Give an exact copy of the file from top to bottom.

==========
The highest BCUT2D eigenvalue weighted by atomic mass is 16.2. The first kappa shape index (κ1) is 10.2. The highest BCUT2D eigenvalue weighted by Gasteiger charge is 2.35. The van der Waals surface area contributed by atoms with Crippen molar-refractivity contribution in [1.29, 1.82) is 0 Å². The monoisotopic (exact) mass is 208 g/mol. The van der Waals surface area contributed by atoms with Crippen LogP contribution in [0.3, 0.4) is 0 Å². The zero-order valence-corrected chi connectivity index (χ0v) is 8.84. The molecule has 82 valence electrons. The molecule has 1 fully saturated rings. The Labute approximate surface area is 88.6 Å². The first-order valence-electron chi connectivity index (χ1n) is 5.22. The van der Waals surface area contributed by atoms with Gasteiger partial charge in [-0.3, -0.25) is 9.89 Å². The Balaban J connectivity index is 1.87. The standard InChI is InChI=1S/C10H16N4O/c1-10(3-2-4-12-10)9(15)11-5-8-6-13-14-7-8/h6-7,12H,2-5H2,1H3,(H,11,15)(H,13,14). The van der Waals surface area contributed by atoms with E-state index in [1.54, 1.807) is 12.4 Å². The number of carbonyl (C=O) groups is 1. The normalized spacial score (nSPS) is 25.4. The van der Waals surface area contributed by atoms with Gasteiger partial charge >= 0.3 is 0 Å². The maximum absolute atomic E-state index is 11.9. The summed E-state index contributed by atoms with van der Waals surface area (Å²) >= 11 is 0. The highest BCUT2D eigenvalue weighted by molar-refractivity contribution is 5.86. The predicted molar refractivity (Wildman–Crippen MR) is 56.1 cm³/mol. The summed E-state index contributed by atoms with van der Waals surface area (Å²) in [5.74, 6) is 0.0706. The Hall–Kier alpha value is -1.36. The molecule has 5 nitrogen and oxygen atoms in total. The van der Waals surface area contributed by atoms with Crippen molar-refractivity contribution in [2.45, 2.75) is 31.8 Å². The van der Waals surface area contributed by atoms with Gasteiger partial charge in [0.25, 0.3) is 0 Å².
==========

The highest BCUT2D eigenvalue weighted by atomic mass is 16.2. The first kappa shape index (κ1) is 10.2. The highest BCUT2D eigenvalue weighted by Gasteiger charge is 2.35. The van der Waals surface area contributed by atoms with Crippen molar-refractivity contribution in [1.29, 1.82) is 0 Å². The monoisotopic (exact) mass is 208 g/mol. The van der Waals surface area contributed by atoms with Crippen LogP contribution in [0.3, 0.4) is 0 Å². The zero-order valence-corrected chi connectivity index (χ0v) is 8.84. The molecule has 82 valence electrons. The molecule has 1 fully saturated rings. The Labute approximate surface area is 88.6 Å². The first-order valence-electron chi connectivity index (χ1n) is 5.22. The van der Waals surface area contributed by atoms with Gasteiger partial charge in [-0.3, -0.25) is 9.89 Å². The Balaban J connectivity index is 1.87. The standard InChI is InChI=1S/C10H16N4O/c1-10(3-2-4-12-10)9(15)11-5-8-6-13-14-7-8/h6-7,12H,2-5H2,1H3,(H,11,15)(H,13,14). The van der Waals surface area contributed by atoms with E-state index in [1.54, 1.807) is 12.4 Å². The number of carbonyl (C=O) groups is 1. The normalized spacial score (nSPS) is 25.4. The van der Waals surface area contributed by atoms with Gasteiger partial charge >= 0.3 is 0 Å². The maximum absolute atomic E-state index is 11.9. The summed E-state index contributed by atoms with van der Waals surface area (Å²) >= 11 is 0. The highest BCUT2D eigenvalue weighted by molar-refractivity contribution is 5.86. The predicted molar refractivity (Wildman–Crippen MR) is 56.1 cm³/mol. The summed E-state index contributed by atoms with van der Waals surface area (Å²) in [5.74, 6) is 0.0706. The Hall–Kier alpha value is -1.36. The molecule has 5 nitrogen and oxygen atoms in total. The van der Waals surface area contributed by atoms with Crippen molar-refractivity contribution in [2.45, 2.75) is 31.8 Å². The van der Waals surface area contributed by atoms with Gasteiger partial charge in [0.25, 0.3) is 0 Å².